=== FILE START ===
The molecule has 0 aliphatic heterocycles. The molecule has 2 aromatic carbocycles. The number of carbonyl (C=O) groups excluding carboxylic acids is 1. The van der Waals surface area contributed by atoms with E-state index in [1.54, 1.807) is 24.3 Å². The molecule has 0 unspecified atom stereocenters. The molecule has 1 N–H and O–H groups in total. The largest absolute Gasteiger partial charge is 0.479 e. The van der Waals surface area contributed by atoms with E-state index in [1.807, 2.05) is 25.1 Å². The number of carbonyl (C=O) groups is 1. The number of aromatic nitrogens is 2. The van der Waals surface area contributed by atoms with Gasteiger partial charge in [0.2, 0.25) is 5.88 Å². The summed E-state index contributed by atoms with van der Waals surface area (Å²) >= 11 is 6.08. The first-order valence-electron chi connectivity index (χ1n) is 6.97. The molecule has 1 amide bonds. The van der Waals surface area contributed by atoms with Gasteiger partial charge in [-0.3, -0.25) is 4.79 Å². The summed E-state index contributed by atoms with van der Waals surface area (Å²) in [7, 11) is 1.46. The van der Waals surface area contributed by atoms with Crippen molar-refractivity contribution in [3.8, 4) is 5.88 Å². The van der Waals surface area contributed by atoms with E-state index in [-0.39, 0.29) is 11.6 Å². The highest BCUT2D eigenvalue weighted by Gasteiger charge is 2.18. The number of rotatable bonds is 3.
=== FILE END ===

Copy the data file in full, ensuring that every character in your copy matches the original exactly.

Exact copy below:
The molecule has 0 aliphatic heterocycles. The molecule has 2 aromatic carbocycles. The number of carbonyl (C=O) groups excluding carboxylic acids is 1. The van der Waals surface area contributed by atoms with E-state index in [1.54, 1.807) is 24.3 Å². The molecule has 0 unspecified atom stereocenters. The molecule has 1 N–H and O–H groups in total. The largest absolute Gasteiger partial charge is 0.479 e. The van der Waals surface area contributed by atoms with E-state index in [1.807, 2.05) is 25.1 Å². The number of carbonyl (C=O) groups is 1. The number of aromatic nitrogens is 2. The van der Waals surface area contributed by atoms with Gasteiger partial charge in [0.2, 0.25) is 5.88 Å². The summed E-state index contributed by atoms with van der Waals surface area (Å²) >= 11 is 6.08. The first-order valence-electron chi connectivity index (χ1n) is 6.97. The molecule has 1 amide bonds. The van der Waals surface area contributed by atoms with Gasteiger partial charge in [-0.3, -0.25) is 4.79 Å². The summed E-state index contributed by atoms with van der Waals surface area (Å²) in [7, 11) is 1.46. The van der Waals surface area contributed by atoms with Crippen molar-refractivity contribution in [3.8, 4) is 5.88 Å². The van der Waals surface area contributed by atoms with E-state index in [-0.39, 0.29) is 11.6 Å². The highest BCUT2D eigenvalue weighted by Gasteiger charge is 2.18. The number of rotatable bonds is 3.